Based in São Paulo, 2017 Youth Ag-Summit delegate Paulo Palma Beraldo is a journalist with newspaper O Estado de S. Paulo and the editor of De Olho No Campo blog, where he writes about agribusiness in Brazil. Here, he shares what he learned covering his first UN conference at the International Fund for Agricultural Development in Rome.
The role of youth in agriculture, the risks of climate change, the challenges of food security, and the fight against rural poverty around the globe. These were just some of the subjects I and thirteen other journalists discussed in Rome in early February, when we attended a conference organized by the International Fund for Agricultural Development (IFAD), the UN agency dedicated to eradicating poverty and hunger in rural areas.
There, we learned that 2017 was a year of multiple conflicts, humanitarian crises, climate catastrophes and rising hunger, forcing more people than ever to leave their countries. The number of international migrants worldwide reached nearly 260 million people by December – a number which, if it were a nation, it would be the fifth most populous country in the world.
Chosen from 300 journalists as part of a training organized by Thomson Reuters Foundation and funded by the IFAD, our group was made up of 14 people, each from a developing country: from Brazil, Argentina, Peru, Mexico, Hungary, Indonesia, Vietnam, Uganda, Tanzania, Togo, Morocco, Egypt, Lebanon and India. During the four days, our group attended the Governing Council of the agency and interviewed IFAD experts and high-profile delegates from all over the world. In discussions both in the sessions and between ourselves, it became clear that investing in rural areas is crucial to world peace, since food shortages can worsen conflicts and increase migration.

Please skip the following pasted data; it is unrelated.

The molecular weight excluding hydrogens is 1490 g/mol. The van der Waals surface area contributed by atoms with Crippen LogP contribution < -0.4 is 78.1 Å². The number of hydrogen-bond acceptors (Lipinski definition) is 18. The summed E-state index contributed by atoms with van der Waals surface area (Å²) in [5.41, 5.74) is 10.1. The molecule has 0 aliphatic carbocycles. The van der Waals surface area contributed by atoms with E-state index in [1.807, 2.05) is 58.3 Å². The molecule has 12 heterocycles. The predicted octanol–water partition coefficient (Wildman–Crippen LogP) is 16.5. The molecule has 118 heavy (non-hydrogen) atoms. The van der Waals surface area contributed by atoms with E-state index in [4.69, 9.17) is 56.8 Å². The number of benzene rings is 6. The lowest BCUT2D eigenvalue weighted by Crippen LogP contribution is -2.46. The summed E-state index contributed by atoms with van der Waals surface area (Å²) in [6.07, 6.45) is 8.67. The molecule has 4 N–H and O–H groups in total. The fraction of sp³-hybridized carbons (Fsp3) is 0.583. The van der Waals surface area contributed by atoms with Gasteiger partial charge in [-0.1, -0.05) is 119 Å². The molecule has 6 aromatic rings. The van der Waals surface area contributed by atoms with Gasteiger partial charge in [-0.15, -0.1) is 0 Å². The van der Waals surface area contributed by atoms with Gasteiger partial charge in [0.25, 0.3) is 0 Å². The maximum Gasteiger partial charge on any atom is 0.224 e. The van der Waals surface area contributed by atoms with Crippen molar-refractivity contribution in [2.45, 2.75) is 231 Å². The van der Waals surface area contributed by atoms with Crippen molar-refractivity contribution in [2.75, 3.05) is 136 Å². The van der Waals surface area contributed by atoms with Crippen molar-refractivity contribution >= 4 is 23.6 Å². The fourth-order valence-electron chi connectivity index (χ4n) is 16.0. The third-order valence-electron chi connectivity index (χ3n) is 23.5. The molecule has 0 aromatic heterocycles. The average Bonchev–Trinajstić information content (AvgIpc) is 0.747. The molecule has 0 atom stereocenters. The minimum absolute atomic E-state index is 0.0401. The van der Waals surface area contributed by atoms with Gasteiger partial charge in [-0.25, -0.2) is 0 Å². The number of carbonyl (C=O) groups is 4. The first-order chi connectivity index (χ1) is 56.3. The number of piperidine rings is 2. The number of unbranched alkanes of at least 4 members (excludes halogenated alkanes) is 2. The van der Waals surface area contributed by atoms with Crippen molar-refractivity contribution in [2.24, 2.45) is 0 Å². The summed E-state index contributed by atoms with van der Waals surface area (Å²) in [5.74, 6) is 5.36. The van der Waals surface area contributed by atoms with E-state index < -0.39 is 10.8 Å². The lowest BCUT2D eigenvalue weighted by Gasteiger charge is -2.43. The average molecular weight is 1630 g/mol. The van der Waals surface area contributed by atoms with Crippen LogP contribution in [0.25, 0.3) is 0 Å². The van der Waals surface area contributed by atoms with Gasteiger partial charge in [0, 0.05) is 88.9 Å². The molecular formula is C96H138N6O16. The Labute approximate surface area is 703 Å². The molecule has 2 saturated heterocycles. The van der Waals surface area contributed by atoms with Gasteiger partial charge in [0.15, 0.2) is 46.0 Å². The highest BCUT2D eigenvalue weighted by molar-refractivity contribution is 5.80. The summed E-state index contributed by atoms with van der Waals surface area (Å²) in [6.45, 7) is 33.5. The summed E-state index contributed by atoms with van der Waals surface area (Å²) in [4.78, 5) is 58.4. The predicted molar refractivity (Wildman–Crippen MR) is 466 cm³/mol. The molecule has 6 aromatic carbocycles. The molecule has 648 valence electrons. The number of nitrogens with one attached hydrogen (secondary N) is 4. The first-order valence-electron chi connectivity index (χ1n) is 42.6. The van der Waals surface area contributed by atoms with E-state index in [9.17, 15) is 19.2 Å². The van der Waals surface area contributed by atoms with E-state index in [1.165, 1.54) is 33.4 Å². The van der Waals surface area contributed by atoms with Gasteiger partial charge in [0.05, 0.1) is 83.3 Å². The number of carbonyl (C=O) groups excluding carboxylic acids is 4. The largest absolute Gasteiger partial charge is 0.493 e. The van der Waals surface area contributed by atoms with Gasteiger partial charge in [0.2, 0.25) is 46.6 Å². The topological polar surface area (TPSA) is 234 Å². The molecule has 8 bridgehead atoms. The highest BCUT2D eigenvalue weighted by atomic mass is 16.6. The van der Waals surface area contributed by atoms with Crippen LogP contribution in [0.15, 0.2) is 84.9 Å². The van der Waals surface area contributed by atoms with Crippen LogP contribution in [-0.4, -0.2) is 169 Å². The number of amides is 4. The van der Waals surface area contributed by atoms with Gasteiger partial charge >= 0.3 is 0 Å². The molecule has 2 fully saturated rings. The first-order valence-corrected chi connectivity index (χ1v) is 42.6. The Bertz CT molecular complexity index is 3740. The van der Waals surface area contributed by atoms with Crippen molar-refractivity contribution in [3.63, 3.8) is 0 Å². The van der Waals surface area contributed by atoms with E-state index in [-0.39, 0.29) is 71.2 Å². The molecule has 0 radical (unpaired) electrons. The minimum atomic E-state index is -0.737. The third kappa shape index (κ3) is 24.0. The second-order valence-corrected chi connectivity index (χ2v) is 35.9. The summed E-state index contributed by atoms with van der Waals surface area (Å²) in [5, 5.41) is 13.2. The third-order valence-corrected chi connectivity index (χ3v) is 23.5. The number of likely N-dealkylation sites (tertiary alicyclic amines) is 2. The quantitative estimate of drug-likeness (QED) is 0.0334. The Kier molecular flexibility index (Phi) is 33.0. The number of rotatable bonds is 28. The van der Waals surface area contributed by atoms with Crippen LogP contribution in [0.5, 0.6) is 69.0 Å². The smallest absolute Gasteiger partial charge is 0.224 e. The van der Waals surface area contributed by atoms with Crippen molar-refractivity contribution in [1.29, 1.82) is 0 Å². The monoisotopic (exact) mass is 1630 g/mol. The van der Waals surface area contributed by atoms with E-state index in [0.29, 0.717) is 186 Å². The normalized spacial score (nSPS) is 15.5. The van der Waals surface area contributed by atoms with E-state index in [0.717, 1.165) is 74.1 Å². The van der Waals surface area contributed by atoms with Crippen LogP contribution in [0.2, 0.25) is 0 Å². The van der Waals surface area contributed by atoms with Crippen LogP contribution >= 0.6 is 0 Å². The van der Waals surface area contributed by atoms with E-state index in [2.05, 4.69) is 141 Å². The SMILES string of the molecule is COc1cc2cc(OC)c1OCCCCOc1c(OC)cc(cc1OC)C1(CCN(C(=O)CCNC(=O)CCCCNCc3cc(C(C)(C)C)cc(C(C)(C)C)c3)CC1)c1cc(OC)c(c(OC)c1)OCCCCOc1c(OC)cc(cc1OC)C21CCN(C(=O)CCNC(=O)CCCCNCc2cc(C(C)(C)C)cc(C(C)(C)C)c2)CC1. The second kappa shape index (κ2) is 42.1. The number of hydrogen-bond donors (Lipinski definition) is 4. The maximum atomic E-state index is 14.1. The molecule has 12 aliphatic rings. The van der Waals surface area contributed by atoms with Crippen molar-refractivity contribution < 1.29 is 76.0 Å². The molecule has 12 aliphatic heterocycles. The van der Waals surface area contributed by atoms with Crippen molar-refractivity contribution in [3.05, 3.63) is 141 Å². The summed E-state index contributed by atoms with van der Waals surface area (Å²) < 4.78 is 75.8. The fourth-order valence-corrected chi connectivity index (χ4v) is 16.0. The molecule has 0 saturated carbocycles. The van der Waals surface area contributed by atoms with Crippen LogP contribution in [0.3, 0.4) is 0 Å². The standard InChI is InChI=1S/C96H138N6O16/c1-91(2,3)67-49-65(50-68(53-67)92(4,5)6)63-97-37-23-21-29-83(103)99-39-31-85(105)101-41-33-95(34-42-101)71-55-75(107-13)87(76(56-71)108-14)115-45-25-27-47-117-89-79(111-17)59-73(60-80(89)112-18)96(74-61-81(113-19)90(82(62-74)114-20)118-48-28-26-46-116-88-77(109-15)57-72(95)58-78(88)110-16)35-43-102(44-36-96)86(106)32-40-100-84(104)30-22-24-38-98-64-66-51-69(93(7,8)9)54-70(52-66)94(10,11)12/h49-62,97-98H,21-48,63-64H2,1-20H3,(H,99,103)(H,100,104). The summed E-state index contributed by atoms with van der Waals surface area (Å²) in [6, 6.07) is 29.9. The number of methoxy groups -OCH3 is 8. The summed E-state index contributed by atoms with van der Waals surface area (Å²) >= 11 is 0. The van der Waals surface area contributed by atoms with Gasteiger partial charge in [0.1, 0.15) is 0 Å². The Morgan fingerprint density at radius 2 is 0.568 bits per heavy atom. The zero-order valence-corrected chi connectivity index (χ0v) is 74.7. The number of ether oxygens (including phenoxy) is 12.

To avoid this, the UN agency aims to increase access to efficient technologies, new production techniques and ways of resisting climate change. “Fragility produces hunger, poverty and migration, which create conflict and instability,” said Gilbert Houngbo, President of IFAD.
Today, 80% of those living in poverty are located in rural areas, amounting to an estimated 500 million people. The focus of IFAD’s investment in the coming years will be on projects that improve the quality of life of young people, who often abandon rural areas in search of better opportunities in the cities. Houngbo also said that IFAD will strengthen its actions to promote the empowerment of women and improve gender equality and job opportunities in agriculture: “We want to increase our role as a catalyst for development to have more resources available to the transformation of rural areas.”
According to Houngbo, all countries must collaborate in the fight against rural poverty. In this way, it will be possible to create opportunities for those living in the countryside, and to provide food for a planet where over 800 million people are food insecure – a number which increased in 2016 after thirteen years of decline.
IFAD was founded in 1978 and has been working in my country, Brazil, since 1980. It has already financed US$864 million in projects in the Northeast region, where most of those affected by poverty are located. With nine states, the region is twice the size of a country like France and is home to 53 million people. It's crucial to help small farmers in Brazil because they own 84% of rural properties in the country. However, it was highlighted that Brazil has good examples of public policies aimed at reducing rural poverty. For instance, Brazil’s National School Nutrition Program (Programa Nacional de Alimentação Escolar) establishes that 30% of the food served in public schools is derived from smallholder farmers, promoting the consumption of health food at the same time as guaranteeing a steady market for these farmers.
During the four days in Rome, we had the chance to see how these problems cross borders, and how we can do our job better by looking at them from a new perspective. It was a really mind-opening experience for me, because I am sure that no matter how different the cultural and historic characteristics of our countries are, we still have much in common and we can all learn from each other. What’s also very clear is that we need to “tell another story of agriculture” – the story of those who are getting on well in farming. Rather than just focusing on negative realities or facts, we need to show that all over the world, agriculture is a vibrant sector where young people will really have the chance to make their mark.